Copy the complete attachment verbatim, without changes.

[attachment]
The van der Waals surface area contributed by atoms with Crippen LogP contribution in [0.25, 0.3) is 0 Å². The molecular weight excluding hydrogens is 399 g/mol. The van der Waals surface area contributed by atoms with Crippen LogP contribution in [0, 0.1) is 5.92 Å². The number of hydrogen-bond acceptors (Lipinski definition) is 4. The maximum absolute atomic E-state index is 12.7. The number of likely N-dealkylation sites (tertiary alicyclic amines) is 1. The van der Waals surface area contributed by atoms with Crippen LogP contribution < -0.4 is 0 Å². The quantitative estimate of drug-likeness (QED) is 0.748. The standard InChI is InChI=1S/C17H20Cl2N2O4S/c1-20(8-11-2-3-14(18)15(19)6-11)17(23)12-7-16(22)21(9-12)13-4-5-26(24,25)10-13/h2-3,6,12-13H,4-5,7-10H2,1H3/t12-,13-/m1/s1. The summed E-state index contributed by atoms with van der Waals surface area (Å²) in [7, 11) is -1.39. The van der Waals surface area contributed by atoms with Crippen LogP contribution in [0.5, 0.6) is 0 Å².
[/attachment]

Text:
The van der Waals surface area contributed by atoms with Crippen LogP contribution in [0.25, 0.3) is 0 Å². The molecular weight excluding hydrogens is 399 g/mol. The van der Waals surface area contributed by atoms with Crippen LogP contribution in [0, 0.1) is 5.92 Å². The number of hydrogen-bond acceptors (Lipinski definition) is 4. The maximum absolute atomic E-state index is 12.7. The number of likely N-dealkylation sites (tertiary alicyclic amines) is 1. The van der Waals surface area contributed by atoms with Crippen LogP contribution < -0.4 is 0 Å². The quantitative estimate of drug-likeness (QED) is 0.748. The standard InChI is InChI=1S/C17H20Cl2N2O4S/c1-20(8-11-2-3-14(18)15(19)6-11)17(23)12-7-16(22)21(9-12)13-4-5-26(24,25)10-13/h2-3,6,12-13H,4-5,7-10H2,1H3/t12-,13-/m1/s1. The summed E-state index contributed by atoms with van der Waals surface area (Å²) in [7, 11) is -1.39. The van der Waals surface area contributed by atoms with Crippen LogP contribution in [0.5, 0.6) is 0 Å².